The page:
‘You’re teaching tourists?’
‘Sometimes, yeah. Over the last few years though, it’s increasingly been locals, the Vietnamese and sometimes, Chinese. ‘
He seemed to have no trouble driving and talking at the same time.
´Traffic´s nothing compared to Hanoi!.´
‘Hang on …what’s golf got to do with clothing?’ I asked.
I suspect he thought this was a dumb question. Probably was. Then again, what did I know about golf?
‘The golf scene’s all about appearance! Clothing, belts, socks, shoes, caps, that kind of stuff. It’s important how you look, the image you present. It’s kind of sick, but that’s how it is.’
‘Then …how come you’re here in Australia trying to sell corporate clothing?’
‘I’m on holiday for a few weeks. Sooner or later I want to come back to Australia. But I’ve got to find some way of generating an income….getting work teaching golf in this country is almost impossible… ‘
Moving on, we began talking about how Shane and his mate had got involved in the clothing scene:
‘We rolled into this line of things because some of the people we were teaching owned factories manufacturing clothing. These guys were big time and I mean, big time. You wouldn’t believe how wealthy some people in Vietnam are. We’re talking about billionaires not millionaires. They were exporting to America and Europe. So whilst we were teaching, we came up with the idea of setting up an on-line shop, selling fashionable golf clothing.´
‘It´s going ok?’
Yeah, I mean, its small time at the moment….’
Strange where a conversation can take you. Like a meandering stream. Especially with him navigating the traffic and talking at the same time. And he was glad of the chance to talk too. We got on the subject of the big factories where the golf apparel was manufactured. I think he wanted to get this off his chest.
‘One day one of our clients, a big guy, worth billions, invited us out to take a look at one of his factories. We went out there, really naïve, expecting to …I don’t know what we were expecting to see…it was fucking horrendous mate!. Thousands of these young women sitting behind machines, rows and rows of them, like battery chickens, that’s what it reminded me of…it made me sick.’
‘Yet you’re still selling the clothing.’
‘It’s fucked, I know that….but I got to thinking: how could we have helped those women in the factory by not selling clothing? Our orders were nothing in comparison with the big boys. A drop in the ocean. These guys were filling orders for tens of thousands of garments at any one time. They were doing us a favour just to give us the time of day. ‘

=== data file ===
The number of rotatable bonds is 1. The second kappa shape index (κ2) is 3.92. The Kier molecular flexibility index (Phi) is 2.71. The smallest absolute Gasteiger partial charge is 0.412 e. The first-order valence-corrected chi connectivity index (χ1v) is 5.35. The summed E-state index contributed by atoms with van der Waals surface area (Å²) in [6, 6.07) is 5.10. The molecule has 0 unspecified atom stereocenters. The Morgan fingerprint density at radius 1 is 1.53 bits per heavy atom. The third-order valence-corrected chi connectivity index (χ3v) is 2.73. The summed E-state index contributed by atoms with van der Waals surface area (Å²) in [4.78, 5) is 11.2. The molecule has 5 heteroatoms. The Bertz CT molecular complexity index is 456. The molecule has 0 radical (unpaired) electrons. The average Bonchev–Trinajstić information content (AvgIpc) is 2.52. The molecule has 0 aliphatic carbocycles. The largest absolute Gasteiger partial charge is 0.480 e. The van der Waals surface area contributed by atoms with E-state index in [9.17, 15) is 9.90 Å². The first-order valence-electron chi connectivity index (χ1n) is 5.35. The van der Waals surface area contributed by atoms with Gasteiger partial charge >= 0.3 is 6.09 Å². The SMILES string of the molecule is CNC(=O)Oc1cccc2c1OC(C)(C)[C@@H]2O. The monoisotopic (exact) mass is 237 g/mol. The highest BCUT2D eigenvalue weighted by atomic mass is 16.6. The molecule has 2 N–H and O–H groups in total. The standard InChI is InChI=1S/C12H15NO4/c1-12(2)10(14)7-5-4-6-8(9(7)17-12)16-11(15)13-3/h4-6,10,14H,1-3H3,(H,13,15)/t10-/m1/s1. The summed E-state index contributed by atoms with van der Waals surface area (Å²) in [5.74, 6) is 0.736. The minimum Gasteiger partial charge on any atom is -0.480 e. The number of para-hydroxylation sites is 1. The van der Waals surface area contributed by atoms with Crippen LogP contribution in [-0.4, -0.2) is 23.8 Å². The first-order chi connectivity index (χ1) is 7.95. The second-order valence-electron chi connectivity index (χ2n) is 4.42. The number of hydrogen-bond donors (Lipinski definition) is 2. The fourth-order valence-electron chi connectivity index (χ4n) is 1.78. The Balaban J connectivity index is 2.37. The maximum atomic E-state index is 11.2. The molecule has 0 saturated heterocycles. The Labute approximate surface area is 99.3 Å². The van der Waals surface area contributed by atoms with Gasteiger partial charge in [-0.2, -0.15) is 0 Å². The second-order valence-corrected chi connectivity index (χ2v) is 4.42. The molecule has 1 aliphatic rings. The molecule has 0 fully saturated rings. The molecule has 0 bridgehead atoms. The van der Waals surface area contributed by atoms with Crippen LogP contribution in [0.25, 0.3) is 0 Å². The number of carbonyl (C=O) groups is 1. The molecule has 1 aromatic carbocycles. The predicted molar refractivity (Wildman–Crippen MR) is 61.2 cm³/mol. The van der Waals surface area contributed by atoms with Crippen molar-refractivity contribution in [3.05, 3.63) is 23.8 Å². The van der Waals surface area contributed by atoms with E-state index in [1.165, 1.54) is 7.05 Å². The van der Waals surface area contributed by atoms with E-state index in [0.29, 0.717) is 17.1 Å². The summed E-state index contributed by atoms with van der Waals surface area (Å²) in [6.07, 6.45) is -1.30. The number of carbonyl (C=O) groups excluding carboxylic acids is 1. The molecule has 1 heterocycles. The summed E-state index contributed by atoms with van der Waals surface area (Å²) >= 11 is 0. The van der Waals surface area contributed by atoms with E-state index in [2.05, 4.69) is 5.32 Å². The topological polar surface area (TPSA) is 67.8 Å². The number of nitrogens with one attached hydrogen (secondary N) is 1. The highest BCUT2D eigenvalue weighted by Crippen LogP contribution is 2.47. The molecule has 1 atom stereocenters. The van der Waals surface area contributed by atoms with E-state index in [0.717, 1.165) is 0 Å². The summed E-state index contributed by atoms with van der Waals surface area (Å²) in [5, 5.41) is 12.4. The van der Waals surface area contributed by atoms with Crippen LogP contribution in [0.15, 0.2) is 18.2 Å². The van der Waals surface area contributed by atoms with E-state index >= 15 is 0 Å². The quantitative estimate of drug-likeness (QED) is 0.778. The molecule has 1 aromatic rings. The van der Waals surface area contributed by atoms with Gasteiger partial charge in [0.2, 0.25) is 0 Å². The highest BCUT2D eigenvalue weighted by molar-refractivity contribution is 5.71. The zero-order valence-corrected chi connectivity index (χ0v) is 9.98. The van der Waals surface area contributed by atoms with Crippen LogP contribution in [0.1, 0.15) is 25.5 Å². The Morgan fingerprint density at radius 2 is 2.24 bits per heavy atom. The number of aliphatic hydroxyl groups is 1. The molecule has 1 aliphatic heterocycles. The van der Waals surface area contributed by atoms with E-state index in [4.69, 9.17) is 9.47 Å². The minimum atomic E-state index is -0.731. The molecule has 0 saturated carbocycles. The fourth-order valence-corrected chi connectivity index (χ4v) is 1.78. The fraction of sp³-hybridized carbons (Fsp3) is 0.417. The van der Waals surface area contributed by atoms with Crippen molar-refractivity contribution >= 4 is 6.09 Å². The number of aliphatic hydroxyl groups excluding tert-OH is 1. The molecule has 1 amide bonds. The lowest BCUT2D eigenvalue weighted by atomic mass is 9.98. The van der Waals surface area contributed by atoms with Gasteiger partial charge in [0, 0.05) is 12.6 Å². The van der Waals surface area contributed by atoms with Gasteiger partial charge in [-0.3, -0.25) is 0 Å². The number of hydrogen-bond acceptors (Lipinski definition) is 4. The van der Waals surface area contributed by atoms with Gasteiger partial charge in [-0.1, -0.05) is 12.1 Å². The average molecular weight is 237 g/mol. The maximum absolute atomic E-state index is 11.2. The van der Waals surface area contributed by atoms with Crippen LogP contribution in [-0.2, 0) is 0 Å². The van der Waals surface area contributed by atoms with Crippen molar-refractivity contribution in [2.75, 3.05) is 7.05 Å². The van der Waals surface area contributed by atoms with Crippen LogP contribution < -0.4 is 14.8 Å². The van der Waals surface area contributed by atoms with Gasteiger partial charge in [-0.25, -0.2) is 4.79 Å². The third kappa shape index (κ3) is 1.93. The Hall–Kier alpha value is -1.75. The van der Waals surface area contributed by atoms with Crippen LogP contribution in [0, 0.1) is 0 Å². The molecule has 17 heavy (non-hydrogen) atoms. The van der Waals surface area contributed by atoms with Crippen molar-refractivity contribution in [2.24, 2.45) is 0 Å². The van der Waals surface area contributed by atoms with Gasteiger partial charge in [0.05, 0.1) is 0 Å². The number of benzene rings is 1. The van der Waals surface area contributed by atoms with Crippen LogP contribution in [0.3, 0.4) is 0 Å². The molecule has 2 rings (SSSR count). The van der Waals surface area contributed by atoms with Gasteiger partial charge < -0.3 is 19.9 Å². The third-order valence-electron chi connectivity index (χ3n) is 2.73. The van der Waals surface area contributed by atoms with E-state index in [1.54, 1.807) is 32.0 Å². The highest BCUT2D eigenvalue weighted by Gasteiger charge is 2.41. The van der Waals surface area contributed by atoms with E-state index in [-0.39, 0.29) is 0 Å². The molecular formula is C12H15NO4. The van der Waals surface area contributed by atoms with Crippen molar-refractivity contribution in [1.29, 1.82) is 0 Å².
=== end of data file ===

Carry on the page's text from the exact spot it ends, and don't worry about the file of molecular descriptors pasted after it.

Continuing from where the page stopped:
Maybe these massive industrial sweat shops were a part of a general historic movement towards higher living standards. After all, the western nations had only reached their present high living standards after almost two centuries. In the process there had been an incredible amount of suffering, not to mention a Great Depression and two devastating wars. The developing nations were trying to fast forward this historic process – to compress centuries into decades.
The people working in the Vietnamese sweatshops may have a hard life – that is, compared to people in a western nation – but measured against their own past, they were much better off.
Their past: feudalism, colonialism, war, decades of Stalinist dictatorship and equality in poverty…
There was one problem with this notion of ‘progress’.
It emerged later in our trip, as we neared the outskirts of Brisbane when I asked Shane a straight forward kind of question.
With the Australian veteran in mind, I said:
‘How the world’s changed. Once the Vietnamese communists waged war against capitalist America, now they’re running a country with luxury golf courses….’
‘The communist party!’ He laughed.
‘What a fucking joke!’
‘Plenty of our clients are members of the party. You can’t do anything in Vietnam without paying off the party. Every time I see these old men in their green uniforms on the TV I have to laugh. These bastards are like a bunch of rats let loose in a cheese factory! ‘
‘The big corporations investing in Vietnam pay bribes?’
‘They call it ‘taxation’ mate….you get to hear a lot teaching golf. Plenty of stories I could tell you ….fact is, communism’s the best deal around for the Cayman Island mob. The communist dictatorship’s been in the saddle for decades and it can’t be toppled. They run this propaganda industry about the glorious liberation war, being freed from the yanks and all that….absolute bullshit!’
‘It’s no worse than the other Asian nations.’ I observed.
I had my rucksack in mind. It had cost an arm and a leg, as the saying goes. It was made in Thailand: another corrupt tin-pot dictatorship with a sweatshop economy. It was a fair bet that from the money I paid – around 800 dollars Australian – precious little had trickled down to the workers on the line.
When I got out he gave me a T shirt. It was nice. A proper T shirt with a collar.